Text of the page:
Neil Gaiman’s sneezy picture book
by George Ivanoff - February 14th, 2013
My youngest daughter just got given a copy of Neil Gaiman’s new picture book, Chu’s Day, for her birthday. I loved it so much, that I had to write about it immediately.
Neil Gaiman is no stranger to books in which text and graphics combine to tell a story. After all, he made his name writing comics and graphic novels such a Sandman and Books of Magic. And he’s gone on to write illustrated children’s books such as The Dangerous Alphabet (illustrated by Gris Grimly) and the wonderful The Wolves in the Walls (illustrated by Dave McKean). But I think this must be his first book for much younger kids (please shout me down and correct me in the comments section, if I’m wrong about this).
Chu’s Day is a story about a little panda with a big sneeze. And it is a charming book. It is cute; it is clever; it is simple; and is utterly delightful.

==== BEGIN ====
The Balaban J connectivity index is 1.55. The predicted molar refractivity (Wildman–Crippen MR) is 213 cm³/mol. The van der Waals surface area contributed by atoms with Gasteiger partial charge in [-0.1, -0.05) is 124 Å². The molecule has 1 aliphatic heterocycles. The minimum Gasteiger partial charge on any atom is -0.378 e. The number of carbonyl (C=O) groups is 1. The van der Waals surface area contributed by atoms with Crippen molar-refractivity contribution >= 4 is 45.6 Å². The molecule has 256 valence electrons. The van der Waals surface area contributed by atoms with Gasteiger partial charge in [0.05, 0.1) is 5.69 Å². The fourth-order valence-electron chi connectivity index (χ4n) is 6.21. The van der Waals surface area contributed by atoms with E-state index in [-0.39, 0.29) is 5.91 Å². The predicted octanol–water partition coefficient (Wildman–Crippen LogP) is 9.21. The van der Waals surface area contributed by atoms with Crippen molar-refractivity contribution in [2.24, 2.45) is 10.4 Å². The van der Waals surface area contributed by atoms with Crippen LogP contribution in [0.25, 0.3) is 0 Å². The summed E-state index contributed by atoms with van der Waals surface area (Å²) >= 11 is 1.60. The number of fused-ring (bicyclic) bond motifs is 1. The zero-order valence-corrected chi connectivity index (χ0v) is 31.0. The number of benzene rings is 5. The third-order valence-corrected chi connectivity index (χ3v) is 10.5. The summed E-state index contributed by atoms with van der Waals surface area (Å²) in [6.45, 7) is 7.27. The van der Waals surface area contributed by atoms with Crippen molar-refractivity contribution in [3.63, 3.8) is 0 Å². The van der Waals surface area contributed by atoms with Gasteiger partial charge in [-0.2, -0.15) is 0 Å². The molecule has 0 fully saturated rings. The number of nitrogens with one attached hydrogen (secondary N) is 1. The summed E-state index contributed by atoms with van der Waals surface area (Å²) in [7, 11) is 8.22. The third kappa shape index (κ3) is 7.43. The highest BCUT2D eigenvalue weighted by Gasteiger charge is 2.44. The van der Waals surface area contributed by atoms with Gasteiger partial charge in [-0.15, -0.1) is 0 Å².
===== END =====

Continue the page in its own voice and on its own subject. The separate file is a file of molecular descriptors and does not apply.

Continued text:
Gaimen’s text is superb with its play on words and sounds. Chu’s Day sounds like Tuesday, but also alludes to the sound of a sneeze — Aaaachooooooooo! But just as Gaiman knows well how to use words, he also knows how to not use them. So many picture books are overly wordy, with the text and pictures telling the reader exactly the same thing. Not so with this book. Gaiman holds back, allowing the pictures to add to the story — to show the reader things that are not said. Nowhere does the text actually describe the outcome of Chu’s big sneeze — that is all done with the illustrations. This allows preschoolers to discover important elements of the story for themselves (without having to have all the revelations read to them).
And the illustrations by Adam Rex are BEAUTIFUL! There is so much to look at on every page. The detail, particularly in the library and the circus, is glorious. You could ignore the words and just stare at these pictures for ages.
I’m being very effusive about this book, but it is everything a good young children’s picture book should be — engaging text; gorgeous illustrations; and a touch of wit to keep the parents amused.
Catch ya later, George
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